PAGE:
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PostPosted: Tue Mar 20, 2012 7:14 am 
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Thanks NOHUHU and ChrisJ. I'll post a pic when I get around to making mine.
T2

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PostPosted: Tue Mar 20, 2012 8:36 am 
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NOHUHU wrote:
At one point, I was way out on the bench and nice 20+ knot gust still managed to bury the leeward Ama on a reach and give me a the sensation of flying a hull. Doesn't happen often, and didn't last long enough. :lol:


The fun stuff NOHUHU !!! When you get to that point in strong winds it almost does feel like flying. You feel the power of the wind so much more than when you're sitting in the bucket of water that the Hobie seat is in.

And I recommend going with extra haka length on each side of the akas. Great for strapping gear on during camping expeditions. A simple pad under the hakas where they meet the akas with shock cord loops underneath that I pull over the ends of the hakas holds them in all conditions. Like you mentioned, they sometimes move a little if a strong wave buries you but it's easy to quickly reposition them by hand. That flexibility allows you to reposition them to use your paddles when needed. If they were too short and the front slipped off the aka .... then you could have a serious problem. Having them overlap a foot on the akas takes away that worry.

It's got to be fun sailing with a group of fellow hakaholics.

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PostPosted: Tue Mar 20, 2012 1:24 pm 
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Mahalo to all the Hakaholics contributing here.

TIP - As you plan your Haka design, it's worth it to devise a tiller extension at the same time.

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You can often operate the tiller by foot, but there are times and starboard tacks where it's not advisable. The quality of your rudder control improves with the right hiking stick.

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Last edited by NOHUHU on Thu Oct 24, 2013 6:48 pm, edited 1 time in total.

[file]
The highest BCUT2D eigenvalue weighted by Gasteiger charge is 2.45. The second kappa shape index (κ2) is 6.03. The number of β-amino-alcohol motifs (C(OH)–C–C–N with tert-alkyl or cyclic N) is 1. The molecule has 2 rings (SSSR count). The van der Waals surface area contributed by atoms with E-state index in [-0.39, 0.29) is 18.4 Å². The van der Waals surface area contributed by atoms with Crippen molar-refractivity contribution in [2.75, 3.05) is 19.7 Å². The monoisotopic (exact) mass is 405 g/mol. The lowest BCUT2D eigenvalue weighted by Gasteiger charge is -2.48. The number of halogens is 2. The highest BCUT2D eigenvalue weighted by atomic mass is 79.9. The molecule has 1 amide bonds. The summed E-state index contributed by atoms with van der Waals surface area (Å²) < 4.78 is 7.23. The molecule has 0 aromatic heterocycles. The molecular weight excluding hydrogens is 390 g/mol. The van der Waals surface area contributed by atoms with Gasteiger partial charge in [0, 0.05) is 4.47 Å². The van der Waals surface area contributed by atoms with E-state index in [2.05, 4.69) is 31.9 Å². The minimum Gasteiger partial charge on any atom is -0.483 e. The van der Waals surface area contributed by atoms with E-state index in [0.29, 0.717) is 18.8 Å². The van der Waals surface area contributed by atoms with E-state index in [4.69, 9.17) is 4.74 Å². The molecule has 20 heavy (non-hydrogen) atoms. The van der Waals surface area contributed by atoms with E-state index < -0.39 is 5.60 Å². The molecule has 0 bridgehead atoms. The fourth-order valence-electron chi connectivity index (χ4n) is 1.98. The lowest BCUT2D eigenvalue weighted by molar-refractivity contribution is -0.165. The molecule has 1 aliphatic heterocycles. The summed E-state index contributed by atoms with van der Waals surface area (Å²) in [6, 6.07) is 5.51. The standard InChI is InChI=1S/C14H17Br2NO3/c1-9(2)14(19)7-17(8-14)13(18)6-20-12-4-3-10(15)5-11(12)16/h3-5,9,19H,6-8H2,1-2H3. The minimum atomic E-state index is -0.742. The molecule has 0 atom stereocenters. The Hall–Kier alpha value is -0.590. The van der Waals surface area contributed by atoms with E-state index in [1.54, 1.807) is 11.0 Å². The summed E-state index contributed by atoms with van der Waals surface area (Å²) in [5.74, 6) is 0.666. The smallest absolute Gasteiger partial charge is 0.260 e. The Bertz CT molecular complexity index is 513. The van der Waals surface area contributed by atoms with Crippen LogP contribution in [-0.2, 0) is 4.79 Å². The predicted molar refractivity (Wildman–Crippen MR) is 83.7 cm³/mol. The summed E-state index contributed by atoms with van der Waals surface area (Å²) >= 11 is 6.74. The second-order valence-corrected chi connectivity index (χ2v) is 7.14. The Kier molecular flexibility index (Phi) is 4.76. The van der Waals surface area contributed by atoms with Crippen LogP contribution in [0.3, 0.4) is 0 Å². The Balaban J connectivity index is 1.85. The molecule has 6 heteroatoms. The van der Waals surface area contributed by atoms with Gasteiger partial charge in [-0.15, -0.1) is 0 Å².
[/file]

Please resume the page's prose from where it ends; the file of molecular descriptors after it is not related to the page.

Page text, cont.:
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PostPosted: Tue Mar 20, 2012 1:53 pm 
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Wow, that looks very elegant NOHUHU. Yours?

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PostPosted: Tue Mar 20, 2012 4:12 pm 
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chrisj wrote:
Wow, that looks very elegant NOHUHU. Yours?
That's my design, adapted on my pal's TI3 boat.

It's the only hiking stick in the world used for the rear seat of a tandem island. So, one of a kind- for now. ;-)

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PostPosted: Sat Mar 24, 2012 3:11 am 
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Progress report:
After reading Chrisj’s link to a wooden car :shock: (above) I’m warming to the idea of plywood. :wink:
I had some 9mm marine ply sheets so I cut them down to test how they would go as a deck on top of the ladders. The ply felt very strong with no flex at all. In fact with the rungs at 30cm centres 6mm marine ply may be OK.

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The ladders are secured to the aka using 40mm Tube Clips and bungee straps through the rungs. The ply is secured to the ladder using 25mm tube clips, so it all comes apart easily.
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The ladders can straddle the cam cleats and should make an effective camping platform
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I need to do more testing but I think the marine ply once sealed will work well. It is light and very strong. I have to work out whether to cut it into planks or cut out slots using a router.
The combination of ladder and ply has worked well enough on this 'dry' mock up to continue with this and refine the concept. :)


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PostPosted: Sat Mar 24, 2012 5:09 am 
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Nice one Stringy! For someone who doesn't like working with wood, you seem to be pretty good at it :wink: . Being able to bring the hakas together over the hull is a real breakthrough in using the boat for camping.